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Leica Vario-Elmar-R 80-200mm f/4 - topimage Leica Vario-Elmar-R 80-200mm f/4 - side

Leica Vario-Elmar-R 80-200mm f/4

I wanted 180-200mm lens with some character. I have Canon EF200mm f/2.8 L USM mkII and Canon EF180mm f/3.5 L USM but they didn't provide image with characters, which I would prefer. Do not understand this wrong, both of mentioned lenses are excellent lenses but lack character, they are very neutral. I started my search from old Contax lenses, after discussion in Fred Miranda Alternative forum conclusion seems to be:
- Carl Zeiss Sonnar T* 2.8/180 - poor quality until f/5.6
- Carl Zeiss Tele-Tessar T* 3.4/200 - quite good quality but some problems caused by old design and lack of modern ED-lens elements - lens is "chunky" and pretty big
- Carl Zeiss Tele-Tessar T* 4/200 - this lens doesn't seem to be very good, needs to be stopped down to get decent performance
Based on this it more or less seems that I don't want Zeiss lens for this focal length.
On Fred Miranda discussions few good prime options were mentioned - I did know them beforehand so no surprices, but didn't know all the lens characteristic very well so the discussion was definetly helpful (only few lenses mentioned):
- Voigtlander APO-Lanthar 180/4 - excellent selection for this focal length, but availability is very poor
- Leica APO-Telyt-R 180mm f/3.4 - excellent performer at infinity, however doesn't maintain APO performance at medium or close distances
- Mamiya APO 200mm f/2.8 - good performance, but lens handling is awful, lens is very heavy (well it's medium format lens) and very front weighted, which is made worse by that the lens doesn't have tripod ring!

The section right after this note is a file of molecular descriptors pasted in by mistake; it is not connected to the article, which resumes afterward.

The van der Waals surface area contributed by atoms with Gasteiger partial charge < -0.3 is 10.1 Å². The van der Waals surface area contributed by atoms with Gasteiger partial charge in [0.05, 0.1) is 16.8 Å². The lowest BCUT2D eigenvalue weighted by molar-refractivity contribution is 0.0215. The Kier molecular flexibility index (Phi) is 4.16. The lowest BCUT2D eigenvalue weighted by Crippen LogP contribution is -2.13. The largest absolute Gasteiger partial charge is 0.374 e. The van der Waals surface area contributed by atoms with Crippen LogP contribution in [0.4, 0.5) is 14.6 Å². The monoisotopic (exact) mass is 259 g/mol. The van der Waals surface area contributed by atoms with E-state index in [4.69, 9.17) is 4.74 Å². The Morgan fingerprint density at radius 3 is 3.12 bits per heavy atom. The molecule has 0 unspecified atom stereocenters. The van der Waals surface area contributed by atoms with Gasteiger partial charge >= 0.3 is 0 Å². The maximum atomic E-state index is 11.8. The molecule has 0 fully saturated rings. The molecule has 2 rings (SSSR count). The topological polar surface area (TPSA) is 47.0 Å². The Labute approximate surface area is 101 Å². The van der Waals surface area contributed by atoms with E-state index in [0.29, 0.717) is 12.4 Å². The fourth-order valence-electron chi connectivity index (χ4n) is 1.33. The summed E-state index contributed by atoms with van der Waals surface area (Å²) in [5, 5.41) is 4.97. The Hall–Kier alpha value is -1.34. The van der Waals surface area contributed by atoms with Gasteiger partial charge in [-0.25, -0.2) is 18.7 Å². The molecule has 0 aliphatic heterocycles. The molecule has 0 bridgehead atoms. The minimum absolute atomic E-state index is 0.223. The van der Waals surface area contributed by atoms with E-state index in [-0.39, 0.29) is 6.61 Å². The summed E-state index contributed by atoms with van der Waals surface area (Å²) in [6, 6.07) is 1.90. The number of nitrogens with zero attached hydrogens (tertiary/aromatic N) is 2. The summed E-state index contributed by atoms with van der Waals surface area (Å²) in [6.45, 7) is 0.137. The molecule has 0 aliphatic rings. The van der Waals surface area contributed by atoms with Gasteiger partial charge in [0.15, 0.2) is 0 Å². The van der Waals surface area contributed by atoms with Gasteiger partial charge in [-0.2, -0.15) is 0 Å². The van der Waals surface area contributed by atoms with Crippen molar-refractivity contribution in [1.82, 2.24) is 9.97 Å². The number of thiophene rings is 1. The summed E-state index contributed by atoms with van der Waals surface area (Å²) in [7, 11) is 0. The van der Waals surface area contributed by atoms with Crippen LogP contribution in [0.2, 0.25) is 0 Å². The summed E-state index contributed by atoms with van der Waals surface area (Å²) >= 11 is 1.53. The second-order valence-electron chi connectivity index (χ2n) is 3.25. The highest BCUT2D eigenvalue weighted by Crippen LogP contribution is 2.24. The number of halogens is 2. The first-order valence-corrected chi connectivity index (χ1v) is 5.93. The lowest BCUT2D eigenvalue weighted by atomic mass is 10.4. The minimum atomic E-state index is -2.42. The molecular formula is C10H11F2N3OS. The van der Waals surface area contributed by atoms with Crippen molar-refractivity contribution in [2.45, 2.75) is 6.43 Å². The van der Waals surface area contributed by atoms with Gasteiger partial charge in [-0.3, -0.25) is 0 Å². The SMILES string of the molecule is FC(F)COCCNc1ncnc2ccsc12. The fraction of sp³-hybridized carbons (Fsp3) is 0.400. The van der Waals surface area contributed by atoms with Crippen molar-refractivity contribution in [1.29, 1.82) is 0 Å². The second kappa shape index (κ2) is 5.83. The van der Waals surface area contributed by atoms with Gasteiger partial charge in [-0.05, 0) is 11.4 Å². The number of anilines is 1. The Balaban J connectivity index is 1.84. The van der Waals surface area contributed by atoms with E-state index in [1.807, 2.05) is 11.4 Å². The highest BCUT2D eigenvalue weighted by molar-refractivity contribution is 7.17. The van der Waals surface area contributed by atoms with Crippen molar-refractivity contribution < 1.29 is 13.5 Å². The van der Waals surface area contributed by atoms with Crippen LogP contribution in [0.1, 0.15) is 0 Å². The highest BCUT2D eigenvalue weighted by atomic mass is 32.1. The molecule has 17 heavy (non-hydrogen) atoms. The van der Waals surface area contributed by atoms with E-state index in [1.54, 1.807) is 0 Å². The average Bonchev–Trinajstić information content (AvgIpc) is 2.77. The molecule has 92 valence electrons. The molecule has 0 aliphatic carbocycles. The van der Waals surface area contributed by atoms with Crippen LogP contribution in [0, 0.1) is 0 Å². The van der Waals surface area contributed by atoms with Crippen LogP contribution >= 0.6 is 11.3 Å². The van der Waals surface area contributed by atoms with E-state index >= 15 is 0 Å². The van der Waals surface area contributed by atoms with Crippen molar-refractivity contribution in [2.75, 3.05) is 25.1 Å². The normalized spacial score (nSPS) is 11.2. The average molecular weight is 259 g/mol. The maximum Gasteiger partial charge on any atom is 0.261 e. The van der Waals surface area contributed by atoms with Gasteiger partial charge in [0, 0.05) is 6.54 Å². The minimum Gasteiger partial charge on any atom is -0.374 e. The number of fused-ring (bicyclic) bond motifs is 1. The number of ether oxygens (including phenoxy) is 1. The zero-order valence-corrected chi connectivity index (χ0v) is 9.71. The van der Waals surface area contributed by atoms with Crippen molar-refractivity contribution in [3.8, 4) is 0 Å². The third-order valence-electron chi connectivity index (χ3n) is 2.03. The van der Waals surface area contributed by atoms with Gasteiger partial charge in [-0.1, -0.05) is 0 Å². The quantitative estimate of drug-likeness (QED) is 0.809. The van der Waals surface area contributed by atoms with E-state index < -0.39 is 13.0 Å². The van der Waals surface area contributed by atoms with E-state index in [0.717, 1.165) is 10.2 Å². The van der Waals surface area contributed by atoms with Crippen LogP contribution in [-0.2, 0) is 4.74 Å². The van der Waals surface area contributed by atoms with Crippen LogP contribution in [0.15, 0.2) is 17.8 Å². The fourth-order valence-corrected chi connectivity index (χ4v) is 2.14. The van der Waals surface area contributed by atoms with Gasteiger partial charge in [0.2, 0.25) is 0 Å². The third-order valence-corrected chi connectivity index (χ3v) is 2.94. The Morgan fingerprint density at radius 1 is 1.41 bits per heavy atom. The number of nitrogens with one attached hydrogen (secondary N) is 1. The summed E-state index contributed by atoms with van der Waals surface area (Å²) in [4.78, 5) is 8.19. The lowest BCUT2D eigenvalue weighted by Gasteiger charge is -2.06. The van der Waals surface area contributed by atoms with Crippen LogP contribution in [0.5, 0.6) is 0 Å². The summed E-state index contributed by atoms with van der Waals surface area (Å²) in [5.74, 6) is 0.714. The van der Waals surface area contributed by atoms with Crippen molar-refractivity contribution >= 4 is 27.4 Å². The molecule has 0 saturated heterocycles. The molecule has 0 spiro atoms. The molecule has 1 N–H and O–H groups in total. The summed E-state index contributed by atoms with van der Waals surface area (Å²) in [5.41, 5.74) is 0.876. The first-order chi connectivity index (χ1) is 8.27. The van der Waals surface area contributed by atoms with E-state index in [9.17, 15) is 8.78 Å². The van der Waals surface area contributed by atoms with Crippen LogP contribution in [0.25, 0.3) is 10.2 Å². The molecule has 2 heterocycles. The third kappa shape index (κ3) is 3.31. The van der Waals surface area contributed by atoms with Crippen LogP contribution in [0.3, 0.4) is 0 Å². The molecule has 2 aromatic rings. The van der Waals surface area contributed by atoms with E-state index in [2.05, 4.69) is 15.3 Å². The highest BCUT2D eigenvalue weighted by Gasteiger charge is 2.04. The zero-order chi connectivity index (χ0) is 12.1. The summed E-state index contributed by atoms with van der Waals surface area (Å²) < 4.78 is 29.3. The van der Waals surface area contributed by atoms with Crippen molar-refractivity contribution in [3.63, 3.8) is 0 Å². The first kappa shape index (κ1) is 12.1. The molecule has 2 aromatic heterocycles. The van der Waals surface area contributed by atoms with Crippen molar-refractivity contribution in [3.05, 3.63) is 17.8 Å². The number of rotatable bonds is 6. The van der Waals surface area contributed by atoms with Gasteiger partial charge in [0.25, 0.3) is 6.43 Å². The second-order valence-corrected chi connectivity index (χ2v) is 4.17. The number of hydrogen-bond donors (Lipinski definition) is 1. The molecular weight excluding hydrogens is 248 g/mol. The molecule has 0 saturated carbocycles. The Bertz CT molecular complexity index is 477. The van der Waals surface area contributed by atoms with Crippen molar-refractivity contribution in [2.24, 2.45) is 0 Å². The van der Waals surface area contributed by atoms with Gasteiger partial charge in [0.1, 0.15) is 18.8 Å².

So in situation where no good choices available I decided to try Leica's praised Vario-Elmar-R 80-200mm f/4 zoom lens. It's design is derived from excellent Vario-APO-Elmarit 70-180mm f/2.8 (maybe the only zoom which is real APO).

My usage


Image quality


Sharpness and Contrast

The MTFs in Leica's brochyre look exceptionally good for zoom lens. Performance wide open is good at 200mm, and improves slightly when stopped down to f/5.6. Performance at middle focal lengths (around 135mm) is excellent wide open, and stopping down to f/5.6 only improves microcontrast in corners. At 80mm this lens performs worst, even then delivering pretty good performance - this is the only focal length where stopping down to f/8 doesn't decrease microcontrast due to diffraction.

To be evaluated in real world shooting are the MTFs as good as Leica has them drawn. Based on the MTFs this lens is better than any prime I own at 135mm. At 80-100mm I rarely have need for this lens since I will most probably have Carl Zeiss Makro-Planar T* 2/100, even travelling. Performance at 180-200mm looks pretty good.

One thing to consider is of course that published MTFs are calculated/measured at infinity, however in practice these focal lengths are often shoot at medium and close distances. In Erwin Putts Column (PDF available from Leica) he says about shooting close:
As usual it is best to stop down to 1:8 or smaller when working that close. This is advisable not only for the performance improvement, but mainly for the increased depth of field.
In practice this sounds to me that the performance at minimum focus distance is not as good as it's at infinity. However this lens has very short minimum focus distance and therefore high magnification.

Vario-Elmar-R 80-200mm f/4 - MTF (screen capture from Leica PDF)
Leica has not specified are their MTFs measured or calculated, but has specified that they have used white light.


Wide open - subjective

Closed down - subjective

Close ups vs medium distance

Consistency through different focal lengths

highlight shapes - in corners "cateye" or not

highlight shapes - is the highlight circle having strong edges or soft edges